Councillor Truswell should be ashamed of himself for saying that the we should follow the immoral example given. So now these tenants would have an office, something I would dream of having, but can’t afford despite working full time and from home after work.
John, I’m not quite clear why what Cllr Truswell was saying is ‘immoral’. It’s certainly not illegal. The government has determined that the relevant social landlord should determine how many bedrooms a property should have. The tenants you refer to already have ‘an office’ – they are not gaining anything.
If the City Council decides to reclassify some properties then it will reduce its rent receivable but not necessarily the income it receives and it may well be financially more cost effective to do this. In terms of whether it’s immoral I am interested that the Archbishop of Canterbury and 43 bishops have criticised the government’s benefit changes and refer (in the bishops’ letter) to the reductions in housing benefit…
Because something is not illegal doesn’t mean it can’t be immoral. My understanding of the word immoral may be different to yours as morality is subjective. Corrupt may have been a better term to use. Perhaps corrupt would’ve been a better term? This ‘solution’ comes back to the main issue, why should they have a spare bedroom, study etc without having to pay for it when others don’t.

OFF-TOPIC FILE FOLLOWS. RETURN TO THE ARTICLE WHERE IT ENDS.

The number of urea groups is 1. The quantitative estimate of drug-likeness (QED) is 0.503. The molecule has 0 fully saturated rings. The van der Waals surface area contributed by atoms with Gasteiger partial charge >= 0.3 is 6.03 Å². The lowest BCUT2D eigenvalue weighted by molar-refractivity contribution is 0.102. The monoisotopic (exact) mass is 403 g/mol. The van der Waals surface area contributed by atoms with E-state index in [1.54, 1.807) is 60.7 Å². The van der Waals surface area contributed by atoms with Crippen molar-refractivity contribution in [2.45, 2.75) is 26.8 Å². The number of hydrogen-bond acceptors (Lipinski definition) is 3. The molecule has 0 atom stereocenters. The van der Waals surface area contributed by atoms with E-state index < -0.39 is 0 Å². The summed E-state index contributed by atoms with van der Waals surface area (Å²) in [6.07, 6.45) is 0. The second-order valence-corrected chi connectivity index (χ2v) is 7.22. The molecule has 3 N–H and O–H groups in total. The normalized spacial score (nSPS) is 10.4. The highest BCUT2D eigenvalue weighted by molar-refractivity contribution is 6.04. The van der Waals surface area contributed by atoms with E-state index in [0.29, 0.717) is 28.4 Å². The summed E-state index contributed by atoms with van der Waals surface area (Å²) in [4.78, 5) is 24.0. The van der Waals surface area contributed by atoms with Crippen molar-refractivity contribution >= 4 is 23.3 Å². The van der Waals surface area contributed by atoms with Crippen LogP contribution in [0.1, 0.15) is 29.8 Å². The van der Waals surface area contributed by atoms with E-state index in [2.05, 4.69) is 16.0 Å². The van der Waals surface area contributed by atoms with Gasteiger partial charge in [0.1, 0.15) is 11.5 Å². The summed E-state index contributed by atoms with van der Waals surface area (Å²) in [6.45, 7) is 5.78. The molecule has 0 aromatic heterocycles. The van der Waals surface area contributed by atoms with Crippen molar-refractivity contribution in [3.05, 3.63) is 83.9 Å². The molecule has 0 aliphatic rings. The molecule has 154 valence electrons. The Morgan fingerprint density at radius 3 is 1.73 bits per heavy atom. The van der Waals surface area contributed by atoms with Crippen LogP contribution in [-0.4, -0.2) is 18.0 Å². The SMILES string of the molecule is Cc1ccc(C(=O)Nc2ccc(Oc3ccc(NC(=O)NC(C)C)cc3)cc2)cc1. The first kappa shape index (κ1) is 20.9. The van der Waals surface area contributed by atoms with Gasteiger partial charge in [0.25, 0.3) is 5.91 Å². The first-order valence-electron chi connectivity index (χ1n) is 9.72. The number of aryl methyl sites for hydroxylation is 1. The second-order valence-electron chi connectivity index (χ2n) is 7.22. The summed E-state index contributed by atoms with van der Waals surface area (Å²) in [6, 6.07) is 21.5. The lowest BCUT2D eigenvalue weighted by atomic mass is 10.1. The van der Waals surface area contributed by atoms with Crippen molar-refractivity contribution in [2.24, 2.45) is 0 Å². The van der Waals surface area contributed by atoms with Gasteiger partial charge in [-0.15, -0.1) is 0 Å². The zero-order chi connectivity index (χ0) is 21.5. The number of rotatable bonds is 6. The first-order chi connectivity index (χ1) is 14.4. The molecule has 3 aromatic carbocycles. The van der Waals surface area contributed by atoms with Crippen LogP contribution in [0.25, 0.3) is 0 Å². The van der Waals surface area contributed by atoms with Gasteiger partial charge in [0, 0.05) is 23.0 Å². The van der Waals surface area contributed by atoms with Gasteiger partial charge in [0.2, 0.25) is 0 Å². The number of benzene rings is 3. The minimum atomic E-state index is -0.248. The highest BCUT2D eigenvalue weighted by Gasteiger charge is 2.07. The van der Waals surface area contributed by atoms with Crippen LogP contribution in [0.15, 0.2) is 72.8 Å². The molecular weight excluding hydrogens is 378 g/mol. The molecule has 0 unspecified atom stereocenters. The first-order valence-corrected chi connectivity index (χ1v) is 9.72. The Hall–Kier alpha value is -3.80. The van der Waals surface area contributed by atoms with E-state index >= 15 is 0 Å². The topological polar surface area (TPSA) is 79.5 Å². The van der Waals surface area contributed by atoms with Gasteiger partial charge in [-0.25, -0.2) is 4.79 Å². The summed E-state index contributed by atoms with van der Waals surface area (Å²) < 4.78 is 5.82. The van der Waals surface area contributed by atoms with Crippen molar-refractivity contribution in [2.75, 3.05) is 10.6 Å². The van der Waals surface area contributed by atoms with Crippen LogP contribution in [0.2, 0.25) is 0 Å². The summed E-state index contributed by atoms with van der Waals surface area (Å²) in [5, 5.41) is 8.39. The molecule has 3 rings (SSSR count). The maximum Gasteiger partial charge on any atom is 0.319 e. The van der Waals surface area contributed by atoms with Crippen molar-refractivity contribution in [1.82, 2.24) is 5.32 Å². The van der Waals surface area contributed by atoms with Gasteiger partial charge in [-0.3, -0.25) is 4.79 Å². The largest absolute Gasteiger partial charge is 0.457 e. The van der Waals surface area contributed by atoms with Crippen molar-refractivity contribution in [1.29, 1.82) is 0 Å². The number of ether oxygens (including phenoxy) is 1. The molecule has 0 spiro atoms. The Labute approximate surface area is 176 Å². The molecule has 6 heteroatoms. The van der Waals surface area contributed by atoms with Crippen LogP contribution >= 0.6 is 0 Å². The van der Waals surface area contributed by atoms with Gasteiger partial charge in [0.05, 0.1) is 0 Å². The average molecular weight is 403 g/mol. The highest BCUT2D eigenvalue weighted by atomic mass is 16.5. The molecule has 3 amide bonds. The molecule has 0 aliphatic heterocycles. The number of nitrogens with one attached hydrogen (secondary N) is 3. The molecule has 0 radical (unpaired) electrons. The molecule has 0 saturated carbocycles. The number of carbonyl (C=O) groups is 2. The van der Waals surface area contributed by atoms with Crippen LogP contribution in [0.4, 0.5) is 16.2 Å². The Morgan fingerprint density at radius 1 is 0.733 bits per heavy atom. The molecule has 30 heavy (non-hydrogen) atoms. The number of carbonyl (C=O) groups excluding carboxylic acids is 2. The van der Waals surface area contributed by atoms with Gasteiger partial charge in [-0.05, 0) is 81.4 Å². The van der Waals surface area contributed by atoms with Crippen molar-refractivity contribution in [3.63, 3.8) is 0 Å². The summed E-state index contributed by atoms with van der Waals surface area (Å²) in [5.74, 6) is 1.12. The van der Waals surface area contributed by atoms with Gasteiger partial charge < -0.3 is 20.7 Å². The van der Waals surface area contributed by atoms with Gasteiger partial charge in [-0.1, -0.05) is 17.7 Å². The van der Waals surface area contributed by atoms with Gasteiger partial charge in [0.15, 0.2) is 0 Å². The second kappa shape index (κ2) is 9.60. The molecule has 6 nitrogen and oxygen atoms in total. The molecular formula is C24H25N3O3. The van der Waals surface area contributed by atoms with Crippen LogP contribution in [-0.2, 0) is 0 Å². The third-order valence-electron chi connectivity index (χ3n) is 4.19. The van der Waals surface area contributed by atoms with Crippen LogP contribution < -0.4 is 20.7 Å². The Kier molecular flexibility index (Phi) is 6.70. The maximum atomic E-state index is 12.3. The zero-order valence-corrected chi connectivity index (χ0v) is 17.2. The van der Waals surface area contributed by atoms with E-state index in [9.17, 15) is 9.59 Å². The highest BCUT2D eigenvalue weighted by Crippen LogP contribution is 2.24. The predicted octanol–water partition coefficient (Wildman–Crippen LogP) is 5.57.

Hmmmm, sorry John but I think your reaction a little over the top. Immoral and corrupt? Get over yourself!
Who’s the ‘they’ you refer to in your second comment by the way?
‘They’ is quite simply those in social housing who will be affected by this reduction in their benefits. I stand by my comments Leonard and believe your ‘get over yourself’ comments are unnecessary. I care passionately about the provision of social housing for those who deserve it, but I don’t believe in over and unnecessary subsidisation.
John, I agree that something can be immoral but not illegal.
In my view what is immoral in relation to benefit reductions, of which the change to housing benefits are examples, is reducing the top rate of income tax from 50% to 45% at the same time. In times of economic hardship, as the bishops argue, then the poorest and weakest in society should be protected.